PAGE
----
THE ABSENCE OF WAR Oxford Playhouse & touring

David Hare’s 1994 play reimagining the 1992 election – elegantly staged by Headlong and director Jeremy Herrin – has toured since February, doughty as a battlebus , energized and angsty as the doomed Labour campaign. On election night it’s in Bath, a brave place to affirm in swooping rhetoric that the Labour party is “the only practical instrument that exists in this country for changing people’s lives for the good”.

So I caught it on the wing, and a fine night out it is. It was inspired by the situation of Neil Kinnock, who dragged the party’s left into a “pact with respectability” to try and end the long run of Tory triumphs. Hare writes a hilariously huffy programme note about how the Labour front-bench hated it because the hero George was not a red-headed Welshman with a wife called Glenys. Silly of them, since George (marvellously played by Reece Dinsdale) is six times more personally beguiling than Kinnock ever was: thoughtful, jokey, never eating anything at diplomatic banquets so as to save room for his own recipe scrambled eggs with chilli peppers. He’s a rounded autodidact rooted in old wisdoms, a theatre-buff who explodes in fury at wasting a Hamlet ticket because the crafty Tory leader calls a snap election (“The bastard’s going down the Mall!”). He’s wonderful. Vote Dinsdale!
But, as in history, they don’t. Hare is exploring the perennial problem of an idealistic, leftist Labour party finding it difficult to persuade a suspicious electorate that it is fit to govern. Historically, the play marks the divide between that kind of Labour (to which we seem to be returning under Ed Miliband) and the New-Lab, Blairy, relaxed-about-the-filthy-rich variety which did win five years later. George has surrounded himself with a clique of unelected policy-engineers and spinners – Cyril Nri splendid as Oliver, James Harkness a wincey Scot who eats croissants worrying that it betrays his Paisley roots: and a brisk Charlotte Lucas as Lindsay, the PR adviser.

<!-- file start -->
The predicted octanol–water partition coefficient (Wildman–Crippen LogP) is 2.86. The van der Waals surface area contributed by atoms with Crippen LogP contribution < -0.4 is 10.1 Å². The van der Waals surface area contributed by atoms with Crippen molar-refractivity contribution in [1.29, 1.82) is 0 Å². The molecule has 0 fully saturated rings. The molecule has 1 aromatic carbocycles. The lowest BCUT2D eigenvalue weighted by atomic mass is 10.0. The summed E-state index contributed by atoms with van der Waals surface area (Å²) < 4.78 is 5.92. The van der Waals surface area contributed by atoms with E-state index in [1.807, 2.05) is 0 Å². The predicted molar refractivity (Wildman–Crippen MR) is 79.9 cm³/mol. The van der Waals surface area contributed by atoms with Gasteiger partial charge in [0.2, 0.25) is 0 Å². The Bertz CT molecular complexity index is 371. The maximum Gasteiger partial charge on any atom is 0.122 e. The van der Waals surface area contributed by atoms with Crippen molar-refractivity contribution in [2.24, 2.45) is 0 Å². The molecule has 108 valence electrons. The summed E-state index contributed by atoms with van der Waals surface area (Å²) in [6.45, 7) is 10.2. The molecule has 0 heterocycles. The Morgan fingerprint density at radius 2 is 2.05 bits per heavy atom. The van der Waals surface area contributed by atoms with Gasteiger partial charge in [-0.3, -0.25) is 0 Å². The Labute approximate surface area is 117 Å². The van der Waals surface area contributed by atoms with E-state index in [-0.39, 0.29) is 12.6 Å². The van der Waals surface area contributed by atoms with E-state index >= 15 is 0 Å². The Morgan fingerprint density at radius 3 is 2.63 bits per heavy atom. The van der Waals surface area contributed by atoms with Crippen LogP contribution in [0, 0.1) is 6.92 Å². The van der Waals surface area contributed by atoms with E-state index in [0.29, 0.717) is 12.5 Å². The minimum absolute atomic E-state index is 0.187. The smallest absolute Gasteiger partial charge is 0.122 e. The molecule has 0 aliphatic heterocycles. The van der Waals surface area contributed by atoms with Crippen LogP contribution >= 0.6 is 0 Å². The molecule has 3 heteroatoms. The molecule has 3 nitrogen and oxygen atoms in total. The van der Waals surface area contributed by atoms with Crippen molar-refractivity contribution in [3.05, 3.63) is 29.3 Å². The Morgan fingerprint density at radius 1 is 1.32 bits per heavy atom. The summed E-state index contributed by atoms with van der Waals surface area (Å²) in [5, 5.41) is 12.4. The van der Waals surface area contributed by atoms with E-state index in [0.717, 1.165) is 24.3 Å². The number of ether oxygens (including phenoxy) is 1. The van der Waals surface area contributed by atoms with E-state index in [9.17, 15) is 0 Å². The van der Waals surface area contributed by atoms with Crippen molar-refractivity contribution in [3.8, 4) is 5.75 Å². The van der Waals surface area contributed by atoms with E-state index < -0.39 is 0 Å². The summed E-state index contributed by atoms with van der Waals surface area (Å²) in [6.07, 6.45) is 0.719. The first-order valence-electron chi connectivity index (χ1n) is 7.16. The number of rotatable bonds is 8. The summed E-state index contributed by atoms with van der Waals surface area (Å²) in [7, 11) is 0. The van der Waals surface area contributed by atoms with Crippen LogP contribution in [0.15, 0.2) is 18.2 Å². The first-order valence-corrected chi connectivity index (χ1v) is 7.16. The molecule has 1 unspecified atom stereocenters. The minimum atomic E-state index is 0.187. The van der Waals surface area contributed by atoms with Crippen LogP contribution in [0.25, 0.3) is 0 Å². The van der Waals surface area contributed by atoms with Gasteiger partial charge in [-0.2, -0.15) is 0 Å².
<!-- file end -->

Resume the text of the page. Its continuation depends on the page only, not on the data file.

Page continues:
This clique may improve his chances – so they think, as they crunch through polls about whether he is “thoughtful..downbeat..solitary..boring…” etc and beg him to say “fairness” not “equality” , to bang on about the NHS a lot, and never to mention the economy because that “reminds people he’ll be in charge of their money” . Yet at the same time this image micromanagement is imprisoning him, killing his passion and personality. So are the “whingeing backbenchers” the doughty old post-war idealist Vera (Helen Ryan, very funny in her brief fierce asides) and a treacherous shadow chancellor silkily played by Gyuri Sarossy. George flunks a nasty TV interview, punches Oliver, and faces election day with sad, steely dignity. There’s even a big rally – like the one which torpedoed Kinnock – with music of which someone immortally says “I didn’t know Hitler composed..”

So plenty of modern echoes from the distant far side of the Blair-Brown era, and plenty to reflect on, whichever is your party. Hare also skewers exactly (whether he intended to or not) the contempt rife on the political left for actual voters, who simply don’t understand what’s good for them.
One little dishonesty I could have done without: the cameo Tory PM is portrayed as an arrogant, entitled pinstriped Oxbridgey toff. Students outside the theatre were chortling about that. So I had to tell them with aged maternal sternness that actually, the Tory leader who beat Kinnock was a man who grew up with impoverished variety-artiste parents in two rooms in Brixton, and left school with three O levels, did more on his own as a clerk, and worked his way up.: John Major. So there!

0186 530 5305 to 11th
then touring to 8th May – Cambridge, Kingston, Bath
rating; four 4 Meece Rating


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